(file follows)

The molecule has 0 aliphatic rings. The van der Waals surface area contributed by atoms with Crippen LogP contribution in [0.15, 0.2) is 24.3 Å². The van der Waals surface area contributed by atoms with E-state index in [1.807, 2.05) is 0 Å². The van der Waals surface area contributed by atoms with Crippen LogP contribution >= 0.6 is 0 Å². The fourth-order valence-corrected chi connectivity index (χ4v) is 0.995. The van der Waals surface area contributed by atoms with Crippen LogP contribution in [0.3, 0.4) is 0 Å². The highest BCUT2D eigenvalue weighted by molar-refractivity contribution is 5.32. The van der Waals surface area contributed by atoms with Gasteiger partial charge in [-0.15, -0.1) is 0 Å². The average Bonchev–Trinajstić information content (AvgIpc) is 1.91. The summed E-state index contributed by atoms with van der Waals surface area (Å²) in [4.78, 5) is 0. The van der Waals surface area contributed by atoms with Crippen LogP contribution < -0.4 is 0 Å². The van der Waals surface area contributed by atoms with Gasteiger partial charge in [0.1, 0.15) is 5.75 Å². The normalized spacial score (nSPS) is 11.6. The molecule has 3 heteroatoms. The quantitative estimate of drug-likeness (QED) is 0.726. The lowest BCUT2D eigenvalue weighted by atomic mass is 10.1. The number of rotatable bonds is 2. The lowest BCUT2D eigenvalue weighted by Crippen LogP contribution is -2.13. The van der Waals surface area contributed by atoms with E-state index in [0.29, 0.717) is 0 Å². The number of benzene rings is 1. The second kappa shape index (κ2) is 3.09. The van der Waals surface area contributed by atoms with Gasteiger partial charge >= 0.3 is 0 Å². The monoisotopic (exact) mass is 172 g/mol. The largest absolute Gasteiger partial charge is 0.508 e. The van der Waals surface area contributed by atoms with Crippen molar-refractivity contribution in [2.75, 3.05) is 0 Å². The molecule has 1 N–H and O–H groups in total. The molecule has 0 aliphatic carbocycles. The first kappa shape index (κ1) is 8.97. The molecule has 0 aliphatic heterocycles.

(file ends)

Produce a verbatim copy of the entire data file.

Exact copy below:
The molecule has 0 aliphatic rings. The van der Waals surface area contributed by atoms with Crippen LogP contribution in [0.15, 0.2) is 24.3 Å². The van der Waals surface area contributed by atoms with E-state index in [1.807, 2.05) is 0 Å². The van der Waals surface area contributed by atoms with Crippen LogP contribution >= 0.6 is 0 Å². The fourth-order valence-corrected chi connectivity index (χ4v) is 0.995. The van der Waals surface area contributed by atoms with Crippen LogP contribution in [0.3, 0.4) is 0 Å². The highest BCUT2D eigenvalue weighted by molar-refractivity contribution is 5.32. The van der Waals surface area contributed by atoms with Gasteiger partial charge in [-0.15, -0.1) is 0 Å². The average Bonchev–Trinajstić information content (AvgIpc) is 1.91. The summed E-state index contributed by atoms with van der Waals surface area (Å²) in [4.78, 5) is 0. The van der Waals surface area contributed by atoms with Crippen LogP contribution < -0.4 is 0 Å². The van der Waals surface area contributed by atoms with Gasteiger partial charge in [0.1, 0.15) is 5.75 Å². The normalized spacial score (nSPS) is 11.6. The molecule has 3 heteroatoms. The quantitative estimate of drug-likeness (QED) is 0.726. The lowest BCUT2D eigenvalue weighted by atomic mass is 10.1. The number of rotatable bonds is 2. The lowest BCUT2D eigenvalue weighted by Crippen LogP contribution is -2.13. The van der Waals surface area contributed by atoms with E-state index in [0.29, 0.717) is 0 Å². The number of benzene rings is 1. The second kappa shape index (κ2) is 3.09. The van der Waals surface area contributed by atoms with Gasteiger partial charge >= 0.3 is 0 Å². The monoisotopic (exact) mass is 172 g/mol. The largest absolute Gasteiger partial charge is 0.508 e. The van der Waals surface area contributed by atoms with Crippen molar-refractivity contribution in [2.75, 3.05) is 0 Å². The molecule has 1 N–H and O–H groups in total. The molecule has 0 aliphatic carbocycles. The first kappa shape index (κ1) is 8.97. The molecule has 0 aliphatic heterocycles.